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Well cared for. Most sites are electric. Didn't see any with water or sewer hookups besides the host sites. Hosts were super friendly. Only con is i wish they would move to more dark sky lighting standards, there are a lot of bright lights around the park that make it difficult to see the night skies.
When they say bring what you need they mean it. There are toilets, fire pits and picnic tables…no wood and no water. But the sunset, sunrise and star gazing surrounded by beautiful lakes is worth it! It is a 4-mile drive in on a dirt/gravel road, and mostly dirt road in the campground area, so if you don’t have four-wheel drive the rainy season might get tricky. Good camp sites for tents or R.V.s. Quiet when we were there (early Sept after Labor Day). Plenty of room—only a dozen R.V.s other than our tent and another van. Cows do roam through and coyote sing to you at night. We would stay again!
Fort Peck Downstream Campground is a real gem. My son and I were there for four days, 8/29-9/1/2020. My son is a quad and uses a power chair.
Benefits: This campground is run by the Army Corps of Engineers, and it shows. Well paved roads, wide spaces, lots of room between spaces, laid out logically and well, and plenty of power. The service buildings are clean and well kept, and one of the shower / lavatory buildings is brand new with easy wheelchair access. Surrounding the camp are roughly five miles of mostly paved trails, perfect for early morning or late night walks. Night time and clear skies bring out great star gazing. The campground easily accommodates the largest rigs, with spaces large enough to handle 45' Coaches / Toads / and Boats all together. There is also a 'group' space that could handle, I'm guessing, around 200 people. Most electrical hookups are 30A; roughly 1/3 are 50A. There are tons of things to see, and walking to the town of Fort Peck is ok for those in reasonable shape (I'm 57 and .. eh .. well rounded … ); if you have a bike it is a snap to get there. The very small town does have a grocery, restaurant, and hardware store. Glasgow is just 30 minutes up the road.
Tradeoffs: This is not a campground one can just show up at and get in. Being a Federal facility, it is, of course, a Federal process to 'check in'. One must, without exception, set up an account with the website recreation.gov … note it is 'gov' not 'com'. Next, one must pick dates and location … a difficult process without any knowledge of the layout of the campground or what sites are close to what … like playgrounds … or bathrooms for those traveling without. It is critical one does this BEFORE getting there … as cell service is spotty at best and the folks at the gatehouse are not allowed to help or use their phone. Don't ask how I know this, just take my word for it. Trying to find cell service on a narrow two lane road in the middle of no where driving a 12 ton bread box is not a good time. Just saying. Once in, however, it is great. This campground is on the high prairie … it can be very windy, and storms come in fast. If mountains and lots of pine trees are what you are looking for, this isn't it. There are, however, lots of cottonwoods and tons of birds. The campground is at the foot of the largest earthfill dam in the United States, and amongst other things, it produces power. Which means that, especially at night, one can hear the steady hum of the generators outside. Being male with selective hearing, didn't bother me a bit. However, it might bother you. In the summer, it can be very hot and dry, mid 90's are not unusual. Night time lows are usually in the low 60's on down. If you are there in the fall, it may well get into the lower 30's / upper 20's.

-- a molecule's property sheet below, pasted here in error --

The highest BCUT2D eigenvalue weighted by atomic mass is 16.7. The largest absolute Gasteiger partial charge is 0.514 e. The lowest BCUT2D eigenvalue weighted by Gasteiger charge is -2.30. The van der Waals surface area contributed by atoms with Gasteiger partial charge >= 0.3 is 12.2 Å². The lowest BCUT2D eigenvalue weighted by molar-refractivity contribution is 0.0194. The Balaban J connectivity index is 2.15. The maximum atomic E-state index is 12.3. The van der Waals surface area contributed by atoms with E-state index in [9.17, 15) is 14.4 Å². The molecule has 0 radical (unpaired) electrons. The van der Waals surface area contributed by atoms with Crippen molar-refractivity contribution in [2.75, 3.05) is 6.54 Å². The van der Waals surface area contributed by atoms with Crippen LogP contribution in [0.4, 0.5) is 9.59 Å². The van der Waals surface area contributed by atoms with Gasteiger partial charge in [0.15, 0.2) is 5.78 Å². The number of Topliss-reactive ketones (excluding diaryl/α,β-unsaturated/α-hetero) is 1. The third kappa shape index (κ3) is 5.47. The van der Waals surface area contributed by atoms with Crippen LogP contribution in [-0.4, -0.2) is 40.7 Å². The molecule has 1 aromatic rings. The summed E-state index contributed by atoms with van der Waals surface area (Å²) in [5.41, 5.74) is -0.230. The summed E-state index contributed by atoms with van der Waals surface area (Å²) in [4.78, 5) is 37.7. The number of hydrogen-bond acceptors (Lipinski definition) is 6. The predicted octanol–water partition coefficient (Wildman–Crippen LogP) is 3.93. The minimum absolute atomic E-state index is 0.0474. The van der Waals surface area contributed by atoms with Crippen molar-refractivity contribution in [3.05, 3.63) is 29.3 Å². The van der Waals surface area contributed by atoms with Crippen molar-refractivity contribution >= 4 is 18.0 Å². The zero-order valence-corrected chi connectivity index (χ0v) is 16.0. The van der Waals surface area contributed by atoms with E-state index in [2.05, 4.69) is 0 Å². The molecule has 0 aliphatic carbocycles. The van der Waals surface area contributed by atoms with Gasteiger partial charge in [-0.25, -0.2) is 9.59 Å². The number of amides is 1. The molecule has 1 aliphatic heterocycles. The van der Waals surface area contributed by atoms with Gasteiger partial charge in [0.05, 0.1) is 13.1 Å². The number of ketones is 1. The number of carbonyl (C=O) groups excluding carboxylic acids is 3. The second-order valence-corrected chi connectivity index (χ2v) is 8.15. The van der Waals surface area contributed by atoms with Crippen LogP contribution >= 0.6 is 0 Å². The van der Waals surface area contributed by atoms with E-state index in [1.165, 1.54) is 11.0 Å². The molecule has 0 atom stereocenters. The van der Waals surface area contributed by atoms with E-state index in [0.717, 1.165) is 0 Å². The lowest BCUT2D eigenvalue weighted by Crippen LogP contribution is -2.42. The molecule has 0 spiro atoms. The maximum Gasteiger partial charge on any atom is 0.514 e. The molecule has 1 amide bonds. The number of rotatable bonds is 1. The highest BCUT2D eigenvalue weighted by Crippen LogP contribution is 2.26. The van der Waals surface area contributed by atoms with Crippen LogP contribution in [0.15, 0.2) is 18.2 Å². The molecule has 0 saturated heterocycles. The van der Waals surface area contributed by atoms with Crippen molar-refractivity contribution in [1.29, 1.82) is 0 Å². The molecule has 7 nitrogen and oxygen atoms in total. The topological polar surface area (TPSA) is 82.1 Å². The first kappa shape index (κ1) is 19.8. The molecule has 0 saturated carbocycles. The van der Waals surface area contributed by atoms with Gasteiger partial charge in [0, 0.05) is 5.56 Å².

Things to be aware of: Make your reservation before you get there. (Recreation.gov). There is no water at the sites, however, spigots are scattered throughout the camp, if one has 50 feet of hose they can probably get to a spigot to 'top off the tank' …
There is a dump station on the road into the camp, there are no full service sites. The dump station is at most a mile away, and easy to get to if your teenager takes a twenty minute shower and fills the tank … be aware that there are nice showers on site, at both ends of the camp. The camp hosts are very friendly and helpful, even to old cranks like me who show up not knowing about making a reservation.
For those who are in a wheelchair, this campground is a real treat. There are miles of relatively flat, paved, walkways, including to fishing ponds. The showers and facilities are handicap accessible, and one shower is specifically set up for folks in wheelchairs.
Huge area!! Several toilets and one group site. Boat ramp with a wee dock. Well maintained gravel road to the area.
This was my 2nd favorite spot that we visited other than the place we stayed at for the wedding. First reason it was so great was because of the seclusion due to it being on the south side of Lake Ft. Peck and away from any city. Be warned though you are pretty much on your own out here so be sure you have a full tank of gas before exploring. The 2nd and arguable more important reason I loved this spot so much was due to it being surrounded by the Hell Creek Geologic Formation which has some of the highest concentration of vertebrate fossils in the world! While it is illegal to take any vertebrate fossils you can get cool imprints of leaves and other invertebrate animals that lived right alongside the dinosaurs!